If Kureishi seems oddly ignorant of the progress of the work, which will be performed by the London Sinfonietta under Nyman's direction, it is because his role ended a while ago. He taped interviews with six people, including his three children and his cousin Didi, and handed the results over to Nyman. It was then up to the composer, whose wide-ranging oeuvre includes the soundtracks to 11 Peter Greenaway films, several operas and a violin concerto, to cut and edit the tapes, and write and orchestrate the music to accompany the spoken words.
For Nyman and Kureishi, whose association goes back to 1978, when both worked at the Riverside Studios in London, the commission represented something new. "I've spent 30 years making songs and melodies," says Nyman, in between airports, "but the Hanif project goes way beyond that. This is the first time in my life I've used human narratives synchronised with music."
Kureishi affects flippancy: "I'm not aware of anyone having put spoken words with music in quite this way before," he says, "maybe because it's a daft idea." He enthuses about their developing of the project, though. "I remember going round to Nyman's house, playing the tape of the voices and then him playing the piano, and it was terrifically exciting to hear how the sounds changed the meaning of the words."
The two concur that the piece is about remembering. Out of the six interviews Kureishi sent him, Nyman selected three, those with "Bill", "Jeremy" and "Didi". Kureishi had sat down with his interviewees, and asked them simple questions. Where were you born? What was your school like? What did your parents do? "This went all the way up to their relationships," he says. "When people spoke, they surprised themselves. That's what I wanted to get - people telling you things they've never said before, even though they're things that have determined the rest of their lives."
Didi, whom Nyman has given her own 15-minute "aria", spoke for the first time about being raped at the age of 12. "Her father was a psychologist who ran a school for autistic children in Somerset," says Kureishi, "so Didi was brought up in this very middle-class family but also in a rough, quite druggy part of the West Country. She spent some time in a psychiatric hospital, had many abortions, five children and numerous tattoos." This was the 1950s, and Asian immigrants were a rarity in the British countryside. "I think she felt very isolated and got very fucked up. When she was talking about the rape, she said, 'I've never told anyone this before', so there's something powerful about the way she tells it."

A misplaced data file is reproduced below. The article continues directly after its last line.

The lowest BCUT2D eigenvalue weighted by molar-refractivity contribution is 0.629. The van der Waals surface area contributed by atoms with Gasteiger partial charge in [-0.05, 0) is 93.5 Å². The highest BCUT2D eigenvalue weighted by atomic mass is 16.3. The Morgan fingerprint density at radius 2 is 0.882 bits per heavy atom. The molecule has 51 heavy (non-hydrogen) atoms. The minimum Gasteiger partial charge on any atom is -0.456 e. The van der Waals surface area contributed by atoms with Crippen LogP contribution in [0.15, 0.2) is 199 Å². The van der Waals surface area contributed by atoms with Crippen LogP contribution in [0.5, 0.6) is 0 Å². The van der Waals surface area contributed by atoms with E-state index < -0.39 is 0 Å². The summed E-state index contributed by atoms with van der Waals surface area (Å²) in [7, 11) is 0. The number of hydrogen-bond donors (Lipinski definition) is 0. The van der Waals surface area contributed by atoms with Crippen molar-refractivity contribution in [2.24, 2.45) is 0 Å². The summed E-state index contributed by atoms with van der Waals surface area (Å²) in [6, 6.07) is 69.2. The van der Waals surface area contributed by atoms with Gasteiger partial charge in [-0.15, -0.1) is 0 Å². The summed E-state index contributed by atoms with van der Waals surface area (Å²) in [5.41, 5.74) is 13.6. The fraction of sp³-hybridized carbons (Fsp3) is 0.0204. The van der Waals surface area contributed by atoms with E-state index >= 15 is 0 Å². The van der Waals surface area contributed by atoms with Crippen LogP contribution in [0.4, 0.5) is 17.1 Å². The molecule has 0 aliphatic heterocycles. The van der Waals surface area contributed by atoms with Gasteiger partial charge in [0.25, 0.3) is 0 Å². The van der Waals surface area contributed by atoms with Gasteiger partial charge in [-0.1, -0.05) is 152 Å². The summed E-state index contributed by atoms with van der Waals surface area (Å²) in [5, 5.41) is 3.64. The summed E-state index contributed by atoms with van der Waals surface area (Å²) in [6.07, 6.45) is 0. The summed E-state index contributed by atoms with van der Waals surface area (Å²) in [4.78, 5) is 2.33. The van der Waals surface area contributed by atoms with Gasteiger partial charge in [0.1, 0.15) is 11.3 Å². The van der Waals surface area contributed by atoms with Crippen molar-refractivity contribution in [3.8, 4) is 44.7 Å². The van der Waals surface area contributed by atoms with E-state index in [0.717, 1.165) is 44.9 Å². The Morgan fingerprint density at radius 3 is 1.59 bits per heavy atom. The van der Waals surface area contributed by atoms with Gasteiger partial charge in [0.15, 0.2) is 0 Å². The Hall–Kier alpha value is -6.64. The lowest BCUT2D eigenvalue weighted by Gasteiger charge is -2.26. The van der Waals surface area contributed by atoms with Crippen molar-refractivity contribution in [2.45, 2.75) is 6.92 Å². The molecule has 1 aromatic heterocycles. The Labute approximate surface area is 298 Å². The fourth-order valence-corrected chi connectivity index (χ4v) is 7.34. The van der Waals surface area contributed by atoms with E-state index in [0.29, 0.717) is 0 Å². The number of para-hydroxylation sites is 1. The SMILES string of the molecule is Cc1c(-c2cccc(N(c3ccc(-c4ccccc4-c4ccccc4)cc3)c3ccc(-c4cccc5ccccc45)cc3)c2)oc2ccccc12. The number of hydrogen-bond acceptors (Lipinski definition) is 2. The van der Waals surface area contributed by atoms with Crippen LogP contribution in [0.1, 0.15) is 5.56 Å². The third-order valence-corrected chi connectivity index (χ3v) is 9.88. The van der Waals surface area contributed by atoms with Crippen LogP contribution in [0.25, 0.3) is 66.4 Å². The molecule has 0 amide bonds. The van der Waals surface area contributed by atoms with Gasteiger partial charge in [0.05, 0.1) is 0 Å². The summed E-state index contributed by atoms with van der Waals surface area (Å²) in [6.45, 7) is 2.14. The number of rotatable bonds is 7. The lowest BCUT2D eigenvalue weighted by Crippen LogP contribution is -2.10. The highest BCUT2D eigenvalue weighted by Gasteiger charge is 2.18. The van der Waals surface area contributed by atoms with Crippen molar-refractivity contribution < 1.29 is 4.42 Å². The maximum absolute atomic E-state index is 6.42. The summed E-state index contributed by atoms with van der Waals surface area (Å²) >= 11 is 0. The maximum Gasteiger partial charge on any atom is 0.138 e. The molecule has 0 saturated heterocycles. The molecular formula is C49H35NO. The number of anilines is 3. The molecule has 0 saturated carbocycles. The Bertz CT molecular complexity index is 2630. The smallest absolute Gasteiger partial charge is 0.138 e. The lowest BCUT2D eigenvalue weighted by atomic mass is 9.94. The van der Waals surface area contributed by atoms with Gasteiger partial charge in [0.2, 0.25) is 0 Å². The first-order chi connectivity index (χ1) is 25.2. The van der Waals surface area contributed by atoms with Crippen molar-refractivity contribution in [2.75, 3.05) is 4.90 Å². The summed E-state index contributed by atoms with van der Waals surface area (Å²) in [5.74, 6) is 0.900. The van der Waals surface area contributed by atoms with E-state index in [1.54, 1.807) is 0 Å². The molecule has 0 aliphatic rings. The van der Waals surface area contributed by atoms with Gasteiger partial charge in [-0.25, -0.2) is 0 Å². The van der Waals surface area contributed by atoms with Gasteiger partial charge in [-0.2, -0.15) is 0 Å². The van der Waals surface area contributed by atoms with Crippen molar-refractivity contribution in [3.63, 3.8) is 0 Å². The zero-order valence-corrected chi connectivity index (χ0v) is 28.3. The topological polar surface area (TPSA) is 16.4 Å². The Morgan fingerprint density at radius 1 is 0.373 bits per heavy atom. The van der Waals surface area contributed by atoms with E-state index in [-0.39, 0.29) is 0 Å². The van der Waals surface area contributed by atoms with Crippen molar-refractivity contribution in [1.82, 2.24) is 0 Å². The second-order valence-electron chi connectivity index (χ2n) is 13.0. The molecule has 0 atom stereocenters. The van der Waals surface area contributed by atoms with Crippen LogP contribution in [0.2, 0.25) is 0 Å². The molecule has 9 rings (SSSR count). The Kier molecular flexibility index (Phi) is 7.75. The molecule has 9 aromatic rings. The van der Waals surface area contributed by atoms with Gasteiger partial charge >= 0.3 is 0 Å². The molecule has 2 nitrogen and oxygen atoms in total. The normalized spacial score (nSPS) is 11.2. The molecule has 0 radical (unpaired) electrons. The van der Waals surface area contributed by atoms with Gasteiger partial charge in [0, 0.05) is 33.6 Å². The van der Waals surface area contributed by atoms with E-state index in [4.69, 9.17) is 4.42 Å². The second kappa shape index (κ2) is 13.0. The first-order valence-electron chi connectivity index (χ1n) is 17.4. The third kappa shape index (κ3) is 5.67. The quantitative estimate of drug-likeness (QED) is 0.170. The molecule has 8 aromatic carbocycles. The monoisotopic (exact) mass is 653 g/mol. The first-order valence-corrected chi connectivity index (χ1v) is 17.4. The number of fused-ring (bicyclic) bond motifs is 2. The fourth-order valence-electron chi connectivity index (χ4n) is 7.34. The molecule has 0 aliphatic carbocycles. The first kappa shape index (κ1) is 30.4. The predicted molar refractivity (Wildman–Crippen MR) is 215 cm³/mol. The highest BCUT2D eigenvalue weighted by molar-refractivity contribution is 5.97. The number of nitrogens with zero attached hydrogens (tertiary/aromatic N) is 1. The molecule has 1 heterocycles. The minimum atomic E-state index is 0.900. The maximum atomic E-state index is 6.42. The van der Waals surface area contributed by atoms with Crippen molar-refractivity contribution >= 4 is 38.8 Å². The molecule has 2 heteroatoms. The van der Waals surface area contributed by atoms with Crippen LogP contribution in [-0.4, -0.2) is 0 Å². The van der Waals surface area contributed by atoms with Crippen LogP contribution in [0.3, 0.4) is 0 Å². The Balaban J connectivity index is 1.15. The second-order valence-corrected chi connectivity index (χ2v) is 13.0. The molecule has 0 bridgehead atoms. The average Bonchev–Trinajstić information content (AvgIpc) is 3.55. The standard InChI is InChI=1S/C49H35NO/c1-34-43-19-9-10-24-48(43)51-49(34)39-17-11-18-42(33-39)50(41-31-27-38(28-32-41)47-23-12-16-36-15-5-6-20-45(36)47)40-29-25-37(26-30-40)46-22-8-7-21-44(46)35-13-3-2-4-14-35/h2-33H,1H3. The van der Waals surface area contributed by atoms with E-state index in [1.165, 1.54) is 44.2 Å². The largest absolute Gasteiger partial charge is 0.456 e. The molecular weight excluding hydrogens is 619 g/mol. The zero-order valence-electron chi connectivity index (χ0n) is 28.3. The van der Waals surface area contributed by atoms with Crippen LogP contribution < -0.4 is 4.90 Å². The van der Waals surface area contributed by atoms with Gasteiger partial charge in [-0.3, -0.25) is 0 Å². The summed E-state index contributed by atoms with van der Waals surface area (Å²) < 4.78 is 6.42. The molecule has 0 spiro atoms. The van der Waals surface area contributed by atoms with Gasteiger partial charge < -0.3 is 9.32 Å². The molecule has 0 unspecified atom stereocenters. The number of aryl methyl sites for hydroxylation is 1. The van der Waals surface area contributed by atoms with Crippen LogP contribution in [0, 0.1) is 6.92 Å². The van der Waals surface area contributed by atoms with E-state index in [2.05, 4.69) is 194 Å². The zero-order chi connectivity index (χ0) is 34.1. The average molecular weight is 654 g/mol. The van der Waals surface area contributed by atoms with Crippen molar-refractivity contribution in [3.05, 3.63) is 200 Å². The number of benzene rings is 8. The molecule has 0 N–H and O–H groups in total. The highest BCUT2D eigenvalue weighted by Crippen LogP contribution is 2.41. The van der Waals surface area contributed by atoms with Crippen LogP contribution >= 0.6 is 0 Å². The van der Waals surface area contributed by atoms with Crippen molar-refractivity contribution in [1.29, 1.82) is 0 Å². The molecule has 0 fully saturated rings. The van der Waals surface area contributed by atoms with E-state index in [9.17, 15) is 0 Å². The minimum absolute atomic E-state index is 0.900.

The tales of Bill and Jeremy, two British men in their sixties, have been turned into a "duet" by Nyman. "I've juxtaposed them," says Nyman, "because there's a contrast in their upbringings and voices - Jeremy is a literary toff who grew up on a hill farm in India, and Bill is working class, from near Wormwood Scrubs - but there are parallels too." Jeremy talks of his father running off with a younger woman, and Bill of the time his mother left home to live with another man.
Jeremy's seems the more exotic story. He fell in love with another man, but as homosexuality was still illegal, he married the sister of the object of his affections instead. Sessions with the experimental psychiatrist RD Laing failed to "cure" Jeremy of his sexual orientation, and years later, after a successful publishing career (and long after his marriage), he appeared in Don Boyd's 2004 documentary Andy and Jeremy Get Married.
Bill's life is less dramatic, but possibly even more poignant. An odd-job man who worked for Kureishi's agent, Bill told of his wife's struggle with agoraphobia. After her mother died of cancer, Bill's wife did not leave the house for 20 years. "Bill would go shopping and send the kids to school, while his wife just stayed at home," says Kureishi. "Then Bill started to get her to go out. He would walk slowly around the streets at night, holding her. I was very moved by this story of his devotion and her terror."
Nyman was particularly taken by Bill's diction. "His delivery was brilliant," he says. While the piece will consist of composed music and an edit of the three voices, Nyman has also isolated Bill pronouncing the word "remember". "He kept on saying it, maybe 20 or 30 times. I've sampled each one on to a keyboard and I'm going to play them in on the night."
The title I Was a Total Virgin came from the interview with Jeremy. "When it comes to living," says Kureishi, "everyone's a total virgin. Whatever happens to you, you're never quite prepared enough for it. It comes across in the interviews - they are almost as surprised at what happened to them as you are."
This reminiscing about what Kureishi calls "stories of everyday horror and strangeness" is what most appealed to Nyman. "I came to the interviews naked," he says. "I wasn't there. I never had a chance to talk to Hanif about how he chose the subjects. So I focused on a way to reduce them to a 45-minute piece. It's as though Hanif gave me a libretto, but it was far too big, and I had to carve something out of it."
Nyman is still working on the piece when we speak. Kureishi tells me he has just one request that I should pass on to his collaborator. "Tell Nyman," he says, "not to let the music drown out the words."
'I Was a Total Virgin' will be premiered on 10 May at the West Yorkshire Playhouse, Leeds (0113 213 7700). FuseLeeds06, various venues (www.fuseleeds.org.uk) 6 to 13 MayReuse content